The unnamed woman says she feels betrayed by San Francisco police officers who broke her trust, violated rights
The woman whose DNA from a sexual assault case was used by San Francisco police to arrest her in an unrelated property crime plans to sue the city, her attorney said Thursday.
The woman has filed notice of a possible federal lawsuit because she feels betrayed by police officers who broke her trust and violated her rights, said her attorney, Adante Pointer.
Pointer declined to identify his client. The Associated Press generally does not name people who say they have been sexually assaulted unless they choose to be named.
San Francisco District Attorney Chesa Boudin holds a report during a news conference in San Francisco on Tuesday, Feb. 15, 2022. (AP Photo/Olga R. Rodrigues, File)
The woman was tied to a burglary in late 2021 during a search of a San Francisco Police Department crime lab database, according to District Attorney Chesa Boudin, who said last month that the match came from DNA collected from her as part of a 2016 domestic violence and sexual assault case.
“This is the ultimate betrayal and re-victimization at the hands of authorities and people that she sought help and protection from,” Pointer said.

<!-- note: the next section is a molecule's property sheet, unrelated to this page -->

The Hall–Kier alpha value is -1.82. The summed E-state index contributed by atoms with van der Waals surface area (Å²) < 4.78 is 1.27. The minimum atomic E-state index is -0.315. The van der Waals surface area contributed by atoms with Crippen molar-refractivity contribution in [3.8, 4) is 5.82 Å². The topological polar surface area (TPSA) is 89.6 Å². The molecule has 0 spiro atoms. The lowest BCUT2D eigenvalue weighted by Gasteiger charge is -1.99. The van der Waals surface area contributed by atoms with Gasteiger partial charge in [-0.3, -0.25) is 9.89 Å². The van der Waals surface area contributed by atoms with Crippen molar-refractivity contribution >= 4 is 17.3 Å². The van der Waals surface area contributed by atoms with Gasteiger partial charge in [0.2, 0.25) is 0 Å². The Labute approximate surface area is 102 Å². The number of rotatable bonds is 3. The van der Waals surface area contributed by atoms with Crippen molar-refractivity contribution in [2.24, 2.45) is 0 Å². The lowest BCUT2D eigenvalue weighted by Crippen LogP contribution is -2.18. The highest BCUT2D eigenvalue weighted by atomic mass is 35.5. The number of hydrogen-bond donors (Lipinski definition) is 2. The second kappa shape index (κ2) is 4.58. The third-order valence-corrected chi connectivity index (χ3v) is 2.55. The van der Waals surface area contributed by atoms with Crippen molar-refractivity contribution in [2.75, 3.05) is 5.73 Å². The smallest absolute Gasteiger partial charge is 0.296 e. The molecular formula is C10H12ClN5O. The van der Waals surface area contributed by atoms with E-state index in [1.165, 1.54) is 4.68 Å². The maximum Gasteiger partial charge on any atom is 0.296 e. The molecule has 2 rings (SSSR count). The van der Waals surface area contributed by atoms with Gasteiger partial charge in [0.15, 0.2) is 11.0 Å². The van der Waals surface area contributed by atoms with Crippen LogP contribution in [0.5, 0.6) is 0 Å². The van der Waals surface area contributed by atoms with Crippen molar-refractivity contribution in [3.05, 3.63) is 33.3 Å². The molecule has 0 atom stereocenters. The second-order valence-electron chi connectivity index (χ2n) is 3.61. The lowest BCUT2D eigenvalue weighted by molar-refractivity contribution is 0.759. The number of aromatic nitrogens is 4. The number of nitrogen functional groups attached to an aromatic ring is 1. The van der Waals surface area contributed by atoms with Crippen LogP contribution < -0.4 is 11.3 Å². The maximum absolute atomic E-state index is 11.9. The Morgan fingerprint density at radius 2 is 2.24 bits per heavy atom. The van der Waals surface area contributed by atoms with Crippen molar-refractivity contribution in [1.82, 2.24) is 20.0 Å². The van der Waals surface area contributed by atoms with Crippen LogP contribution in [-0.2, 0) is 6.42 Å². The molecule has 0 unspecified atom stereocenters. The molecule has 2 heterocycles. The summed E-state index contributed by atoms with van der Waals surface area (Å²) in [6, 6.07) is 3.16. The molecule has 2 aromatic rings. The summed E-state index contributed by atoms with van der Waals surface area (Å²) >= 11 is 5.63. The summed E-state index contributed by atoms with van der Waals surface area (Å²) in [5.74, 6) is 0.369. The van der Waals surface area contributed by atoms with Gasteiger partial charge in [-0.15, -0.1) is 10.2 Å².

Boudin said he dropped felony property crime charges against the woman after becoming aware of a report, found in evidence of the property crime case, that referred to a DNA sample collected from her during the 2016 rape investigation.
The revelation prompted a national outcry from law enforcement, legal experts, lawmakers and advocates and led San Francisco Police Chief Bill Scott to institute new guidelines so that victim DNA would no longer be used in unrelated investigations.
He said at a police commission meeting last week that he’s discovered 17 crime victim profiles, 11 of them from rape kits, that were matched using a crime victims database during unrelated investigations, KTVU-TV reported. Scott said he believes the only arrest was that of the woman planning to sue the city.
The department’s crime lab stopped the practice shortly after receiving a complaint from the district attorney’s office and formally changed its operating procedure, Scott said.
California allows local law enforcement crime labs to operate their own forensic databases that are separate from federal and state databases. The law also lets municipal labs perform forensic analysis, including DNA profiling, using those databases — without regulation by the state or others.
Pointer declined to make the woman available for an interview with the AP. She told local media that she felt “violated again” after finding out the DNA collected as part of a sexual abuse case had been used against her.
“It was a slap in the face,” she told KTVU-TV. “It’s just unbelievable. I’m still having a hard time wrapping my head around this right now. It’s just not a good feeling.”
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